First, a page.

April 14, 2024
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Linking Northern and Central NJ, Bronx, Manhattan, Westchester and CT

Prior to our marriage there was little discussion as to whether or not Nina would cover her hair following the big day. She remembers the relief seen in the eyes of her beloved when she said that covering her hair was something she expected to do. Keep in mind that neither of our mothers covered their hair.

A sheitel did not enter into the picture until we were married about two years, when Nina began to feel that wearing hats detracted from her intention of getting “really dressed up” for a wedding or similar function. She was in the company of the wives of many roshei yeshiva and most wore sheitels.

As the years passed, the culture of sheitels became a big business. Synthetic wigs became out of the question, although it worked well for many years. Suddenly the industry grew and the prices grew. We are still in shock at the amount of money that is being spent and the number of wigs that women own.

Young girls about to be married require at least two, if not three, wigs. Of course, there must be one for Shabbat, another for the week and a hat fall to be worn under hats. Then, of course, there is also the ponytail sheitel, which is kind of sporty. Nina once tried to explain to a young lady about to be married that perhaps she would be better off buying only one wig so that she would be able to acclimate herself to wearing something so tight-fitting on her head. She also suggested that perhaps the style she was choosing at first might not be something she would be comfortable with four months later. A look of consternation came upon the young lady’s face, as if to say, “How would you know?”

The conclusion we have come to is that although “only her hairdresser will know for sure,” underneath Nina’s sheitel and many other women’s sheitels are heads full of gray hair. Obviously, gray connotes not knowing anything! (Even though we make sure to cover our gray so that it will not pop out from below our sheitels.) What is most disturbing is that the adage of older and wiser might be written in fairytales, it definitely does not seem to affect the younger generation today. Everyone seems to know everything, and if they do not they just “Google” it. The problem with Google is that it has no experience with life. Will it tell you that along with the excitement of getting a hair covering might come some normal times when it seems quite burdensome? Will it forewarn you that Chevy used to be the name referenced to a type of car? Do they know that Claire and Ralph are probably still a step above Shevy in some circles? Covering the gray does not erase the many years of experience and life situations we have lived through. We have heard from others that suggestions are not warranted unless they are requested, and there is no need to ask because everyone knows everything. The only people capable of answering questions properly are those of the same generation. A young girl is certainly not going to ask an older woman where or how she should choose her wig.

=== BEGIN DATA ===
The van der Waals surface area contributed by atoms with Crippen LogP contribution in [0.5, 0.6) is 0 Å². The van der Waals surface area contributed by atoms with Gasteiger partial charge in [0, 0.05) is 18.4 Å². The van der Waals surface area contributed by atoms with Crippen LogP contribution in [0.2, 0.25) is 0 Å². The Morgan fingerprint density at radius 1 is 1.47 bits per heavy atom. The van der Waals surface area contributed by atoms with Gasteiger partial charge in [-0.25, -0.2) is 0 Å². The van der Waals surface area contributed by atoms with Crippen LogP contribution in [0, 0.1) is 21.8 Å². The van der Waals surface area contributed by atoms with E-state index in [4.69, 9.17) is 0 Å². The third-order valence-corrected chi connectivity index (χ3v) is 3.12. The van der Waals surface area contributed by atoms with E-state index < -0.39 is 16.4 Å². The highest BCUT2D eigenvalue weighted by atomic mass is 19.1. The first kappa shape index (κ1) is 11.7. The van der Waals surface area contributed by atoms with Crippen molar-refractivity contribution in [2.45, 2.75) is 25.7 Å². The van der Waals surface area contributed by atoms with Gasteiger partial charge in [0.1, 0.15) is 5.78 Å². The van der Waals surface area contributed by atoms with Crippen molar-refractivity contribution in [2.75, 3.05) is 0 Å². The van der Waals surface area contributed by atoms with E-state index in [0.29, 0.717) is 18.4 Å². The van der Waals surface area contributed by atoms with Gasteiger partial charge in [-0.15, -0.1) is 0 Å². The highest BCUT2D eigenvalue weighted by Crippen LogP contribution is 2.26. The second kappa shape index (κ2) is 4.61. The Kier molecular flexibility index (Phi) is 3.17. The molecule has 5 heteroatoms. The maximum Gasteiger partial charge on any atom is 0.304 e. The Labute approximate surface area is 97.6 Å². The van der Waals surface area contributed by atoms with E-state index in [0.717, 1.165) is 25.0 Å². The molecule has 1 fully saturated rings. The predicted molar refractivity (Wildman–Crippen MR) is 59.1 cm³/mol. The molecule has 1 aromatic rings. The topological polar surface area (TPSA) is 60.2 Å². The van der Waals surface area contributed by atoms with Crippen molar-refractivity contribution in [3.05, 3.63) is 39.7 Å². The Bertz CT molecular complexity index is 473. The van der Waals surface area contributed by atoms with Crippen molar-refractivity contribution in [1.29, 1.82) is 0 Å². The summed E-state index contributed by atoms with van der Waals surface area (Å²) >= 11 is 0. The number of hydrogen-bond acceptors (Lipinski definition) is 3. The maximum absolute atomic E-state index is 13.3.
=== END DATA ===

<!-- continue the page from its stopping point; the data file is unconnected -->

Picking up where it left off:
Young people planning a trip would not think of going to a travel agent who works to ensure that whatever their concerns and desires are will be met. The young consumer today knows all of the ins and outs of travel by using the internet. Years of training are inconsequential.

Older teachers with years of experience have far less ability to communicate with young children today than their younger colleagues. They need to be put out to pasture.

Doctors who have been working in their professions for years are suddenly, in the minds of the younger generation, not up to date with the latest methods of medicine. (Obviously, the gray is interfering with their brains.)

And lastly, but not finally, parents who have raised children over the past many years have no idea of what the complexities of raising a family are. There was no sibling rivalry, bullying, jealousy of peers, learning disabilities or family conflict. Everything was always hunky dory.

What does all of this mean? Certainly, covering up the gray doesn’t trick anyone into thinking we are younger! We guess that in each generation as people got older they were faced with these same challenges. The significant difference might be that in previous generations older people were really “old.” They acted older and appeared considerably older. They didn’t toboggan with their grandchildren, zip line with them, discuss the Yankees scores with them and gossip about the latest shades of nail polish or review a good book. The saving grace is when a couple can giggle with each other when they realize that they probably did the same thing to the older generation when they began their life’s march.

By Rabbi Mordechai and Nina Glick

 

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